Frontier legend helped open Buncombe road

DAVY, DAVY CROCKETT: This reproduction of an engraving by Childes & Leiman Lithographers, based in Philadelphia, was produced from an original painting done in 1836 by S.S. Osgood, owned by Franklin J. Meine. The image is accompanied by the following signed statement: "I am happy to acknowledge this to be the only correct likeness that has been taken of me. David Crockett."
DAVY, DAVY CROCKETT: This reproduction of an engraving by Childes & Leiman Lithographers, based in Philadelphia, was produced from an original painting done in 1836 by S.S. Osgood, owned by Franklin J. Meine. The image is accompanied by the following signed statement: "I am happy to acknowledge this to be the only correct likeness that has been taken of me. David Crockett." Photo courtesy of North Carolina Collection, Pack Memorial Public Library, Asheville, North Carolina

Legendary American frontiersman and “Remember the Alamo” hero David Crockett (1786-1836) was once a familiar visitor to Buncombe County. His close friend and political ally Samuel Carson and his family lived in McDowell County, and Crockett often visited them there. It was reported that the famous Tennessean was even present at a duel Carson fought with a political rival and later brought the happy news to the community that his friend had won. Following the death of his first wife, Crockett married a local girl, Elizabeth Patton of Swannanoa, strengthening his ties even further with the area.

It is safe to assume that anytime a character like Davy Crockett enters the story, a host of legends and tales inevitably follow. In fact, as most schoolboys learned when I was growing up, Davy was the kind of guy who loved to invent yarns about himself — the more outlandish, the better. Therefore, any stories attached to his stay here have to be looked at a little skeptically.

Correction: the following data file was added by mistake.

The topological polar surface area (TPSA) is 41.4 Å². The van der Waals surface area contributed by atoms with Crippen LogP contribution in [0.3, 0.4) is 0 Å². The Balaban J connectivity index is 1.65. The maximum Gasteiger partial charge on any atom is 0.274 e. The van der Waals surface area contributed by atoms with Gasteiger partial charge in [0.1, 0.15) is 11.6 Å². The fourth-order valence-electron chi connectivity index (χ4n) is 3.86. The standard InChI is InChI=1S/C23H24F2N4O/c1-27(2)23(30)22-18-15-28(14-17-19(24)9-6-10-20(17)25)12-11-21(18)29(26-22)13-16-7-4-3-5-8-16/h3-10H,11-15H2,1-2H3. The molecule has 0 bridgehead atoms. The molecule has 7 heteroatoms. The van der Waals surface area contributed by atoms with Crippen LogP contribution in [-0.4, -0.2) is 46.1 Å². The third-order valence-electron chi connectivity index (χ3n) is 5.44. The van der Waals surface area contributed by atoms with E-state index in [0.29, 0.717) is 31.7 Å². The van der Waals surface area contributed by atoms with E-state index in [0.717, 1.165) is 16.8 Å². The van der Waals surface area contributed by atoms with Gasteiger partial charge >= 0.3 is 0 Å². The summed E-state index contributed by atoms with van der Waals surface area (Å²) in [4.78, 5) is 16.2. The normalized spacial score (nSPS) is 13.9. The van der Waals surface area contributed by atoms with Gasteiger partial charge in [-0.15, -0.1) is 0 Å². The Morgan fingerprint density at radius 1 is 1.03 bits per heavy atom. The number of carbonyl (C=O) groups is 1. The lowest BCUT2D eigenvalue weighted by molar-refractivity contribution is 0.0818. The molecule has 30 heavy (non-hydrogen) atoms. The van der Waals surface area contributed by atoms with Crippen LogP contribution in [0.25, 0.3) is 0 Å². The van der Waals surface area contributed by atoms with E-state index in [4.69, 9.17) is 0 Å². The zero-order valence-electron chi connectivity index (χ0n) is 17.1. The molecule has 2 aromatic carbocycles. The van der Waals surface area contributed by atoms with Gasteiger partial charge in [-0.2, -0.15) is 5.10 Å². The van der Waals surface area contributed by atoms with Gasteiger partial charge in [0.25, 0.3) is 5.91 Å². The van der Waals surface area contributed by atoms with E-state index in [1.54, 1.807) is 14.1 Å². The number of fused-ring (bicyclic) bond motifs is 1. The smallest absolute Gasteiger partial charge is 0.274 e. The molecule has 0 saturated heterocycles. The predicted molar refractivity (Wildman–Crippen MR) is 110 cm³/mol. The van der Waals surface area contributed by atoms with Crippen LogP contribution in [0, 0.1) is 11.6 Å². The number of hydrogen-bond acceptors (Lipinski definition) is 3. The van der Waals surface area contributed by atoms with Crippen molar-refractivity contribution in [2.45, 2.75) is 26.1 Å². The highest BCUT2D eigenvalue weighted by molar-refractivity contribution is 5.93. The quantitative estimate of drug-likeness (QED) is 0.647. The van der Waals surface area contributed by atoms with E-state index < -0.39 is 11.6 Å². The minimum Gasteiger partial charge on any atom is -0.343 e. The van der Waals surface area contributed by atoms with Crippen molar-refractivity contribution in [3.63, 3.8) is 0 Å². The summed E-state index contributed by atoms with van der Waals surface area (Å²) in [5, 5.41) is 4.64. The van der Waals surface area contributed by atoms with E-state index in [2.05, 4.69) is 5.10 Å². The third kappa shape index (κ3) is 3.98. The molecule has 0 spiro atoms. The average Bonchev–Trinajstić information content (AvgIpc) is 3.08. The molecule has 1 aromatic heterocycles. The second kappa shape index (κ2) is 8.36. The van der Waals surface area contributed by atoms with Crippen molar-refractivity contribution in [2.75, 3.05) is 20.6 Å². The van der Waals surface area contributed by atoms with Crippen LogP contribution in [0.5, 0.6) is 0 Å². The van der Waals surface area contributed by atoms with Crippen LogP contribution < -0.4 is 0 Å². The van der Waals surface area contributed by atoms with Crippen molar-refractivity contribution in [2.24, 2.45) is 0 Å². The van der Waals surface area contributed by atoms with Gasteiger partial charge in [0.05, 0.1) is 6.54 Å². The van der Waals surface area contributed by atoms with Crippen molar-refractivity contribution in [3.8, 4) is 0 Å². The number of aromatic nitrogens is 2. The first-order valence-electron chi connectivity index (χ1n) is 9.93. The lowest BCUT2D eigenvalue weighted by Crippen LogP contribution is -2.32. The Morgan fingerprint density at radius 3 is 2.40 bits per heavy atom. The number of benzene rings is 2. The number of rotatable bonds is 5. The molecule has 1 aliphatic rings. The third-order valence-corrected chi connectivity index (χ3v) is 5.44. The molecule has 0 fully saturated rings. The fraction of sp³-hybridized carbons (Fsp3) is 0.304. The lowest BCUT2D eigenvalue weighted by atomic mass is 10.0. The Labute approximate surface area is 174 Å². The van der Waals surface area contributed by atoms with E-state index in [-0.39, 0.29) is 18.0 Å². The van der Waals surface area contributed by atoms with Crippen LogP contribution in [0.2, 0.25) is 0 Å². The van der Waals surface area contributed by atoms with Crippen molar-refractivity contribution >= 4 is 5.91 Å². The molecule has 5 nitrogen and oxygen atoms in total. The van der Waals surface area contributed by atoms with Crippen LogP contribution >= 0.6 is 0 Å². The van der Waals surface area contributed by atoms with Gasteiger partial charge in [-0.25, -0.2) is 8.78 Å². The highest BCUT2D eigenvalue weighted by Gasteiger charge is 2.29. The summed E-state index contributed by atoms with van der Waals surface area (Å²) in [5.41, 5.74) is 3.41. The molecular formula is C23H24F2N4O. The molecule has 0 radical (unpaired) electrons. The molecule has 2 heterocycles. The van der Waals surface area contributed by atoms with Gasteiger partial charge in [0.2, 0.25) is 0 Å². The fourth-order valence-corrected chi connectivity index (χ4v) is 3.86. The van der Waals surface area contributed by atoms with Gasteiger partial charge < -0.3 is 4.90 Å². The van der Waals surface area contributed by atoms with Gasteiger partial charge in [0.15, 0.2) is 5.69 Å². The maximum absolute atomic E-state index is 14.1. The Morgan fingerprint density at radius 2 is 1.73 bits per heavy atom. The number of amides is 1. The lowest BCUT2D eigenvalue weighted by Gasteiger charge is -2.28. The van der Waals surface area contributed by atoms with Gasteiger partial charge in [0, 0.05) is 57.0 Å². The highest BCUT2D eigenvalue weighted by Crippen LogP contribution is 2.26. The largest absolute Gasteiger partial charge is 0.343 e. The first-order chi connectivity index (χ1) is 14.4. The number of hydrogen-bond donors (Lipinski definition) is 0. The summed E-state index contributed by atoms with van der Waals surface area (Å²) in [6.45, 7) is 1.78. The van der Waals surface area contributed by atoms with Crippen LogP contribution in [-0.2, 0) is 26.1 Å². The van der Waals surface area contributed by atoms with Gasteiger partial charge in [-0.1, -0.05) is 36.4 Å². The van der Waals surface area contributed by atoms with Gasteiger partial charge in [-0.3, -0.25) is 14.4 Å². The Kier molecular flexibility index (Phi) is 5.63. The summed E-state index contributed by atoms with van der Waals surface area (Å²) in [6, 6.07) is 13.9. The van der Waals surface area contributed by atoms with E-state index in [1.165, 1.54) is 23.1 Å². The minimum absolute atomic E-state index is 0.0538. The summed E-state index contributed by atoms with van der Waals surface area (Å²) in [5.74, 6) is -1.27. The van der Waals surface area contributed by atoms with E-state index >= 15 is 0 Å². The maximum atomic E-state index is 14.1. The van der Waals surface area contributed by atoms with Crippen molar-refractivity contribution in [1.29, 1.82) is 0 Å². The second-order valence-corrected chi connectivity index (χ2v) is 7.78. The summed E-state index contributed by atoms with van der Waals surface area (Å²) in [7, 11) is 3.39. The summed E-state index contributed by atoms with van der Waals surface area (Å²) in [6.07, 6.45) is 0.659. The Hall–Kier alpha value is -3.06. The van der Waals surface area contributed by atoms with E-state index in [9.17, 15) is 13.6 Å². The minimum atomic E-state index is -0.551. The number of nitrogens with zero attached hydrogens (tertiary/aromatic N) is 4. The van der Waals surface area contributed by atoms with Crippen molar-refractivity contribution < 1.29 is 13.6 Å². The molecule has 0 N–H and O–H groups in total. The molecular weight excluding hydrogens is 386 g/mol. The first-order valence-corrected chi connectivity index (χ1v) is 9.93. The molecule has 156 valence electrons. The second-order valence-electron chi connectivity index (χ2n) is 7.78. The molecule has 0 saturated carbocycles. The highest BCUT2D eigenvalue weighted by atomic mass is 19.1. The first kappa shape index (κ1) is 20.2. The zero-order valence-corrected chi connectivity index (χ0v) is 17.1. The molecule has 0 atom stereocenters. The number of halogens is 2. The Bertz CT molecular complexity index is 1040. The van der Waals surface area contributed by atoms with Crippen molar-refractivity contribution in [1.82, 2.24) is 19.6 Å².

One such story concerns his involvement in helping create a new road from Buncombe to McDowell County. As the tale goes, Crockett became upset over some tolls that were being charged for travelers coming up and down what is now known as Old Fort Mountain. Not willing to stand this outrage, he blazed his own road down the mountain, one that folks could traverse without interference or fees.

Some time ago, I asked regional historian and writer Bruce Whitaker about this story. He told me it was, in fact, largely true, and that it probably occurred not long after Crockett wed Patton and was keeping a part-time residence in Swannanoa.

“After he married, someone did indeed start charging tolls, which wasn’t that unusual,” Whitaker said. “Lots of people charged for crossing rivers and such. I guess he and some others weren’t too thrilled about paying it.” So they decided to make their own road. “The one they laid out came out of Charlotte Highway and reached to what is now Old Fort Road, over to No. 9. It went out about a mile to Crooked Creek to McDowell County.”

NOTABLE HOUSEGUEST: Frontier legend Davy Crockett was a guest at the Carson House in McDowell County from time to time.
NOTABLE HOUSEGUEST: Frontier legend Davy Crockett was a guest at the Carson House in McDowell County from time to time. Courtesy photo by Amanda Finn

Whitaker said that, although a road may have already been there, it was Crockett, with the assistance of others, who helped make it into a thoroughfare for folks traveling up and down the mountain. He told me that there were letters indicating that when Davy was working on the construction of the Old Fort route, he stayed with some of Whitaker’s ancestors in their home in Swannanoa. Crockett didn’t stay in the main house, Whitaker said, but shared a bed with the male members of the household in a little one-room cabin attached to the property. “He would have shared quarters with the others, including my great-great-grandfather, who was around 5 years old at the time, and his brother.”

A footnote: It is said that Elizabeth Patton’s father didn’t want his daughter to marry Davy, noted Whitaker. “I don’t think it was anything against him,” Whitaker said. “It’s just that Davy apparently wasn’t all that good of a money manager, and her father worried he wouldn’t be all that good of a provider either — which turned out to be true.” Despite his b’ar fightin’ and polecat skinnin’ skills, Davy, it appears, wasn’t all that good at keeping his hands on a runaway buck.

Arden resident Joe Elliott is a writer and educator.

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One thought on “Frontier legend helped open Buncombe road

  1. Big Al

    “It was reported that the famous Tennessean was even present at a DUAL Carson fought with a political rival…”

    Does this mean they both shot at each other TWICE???

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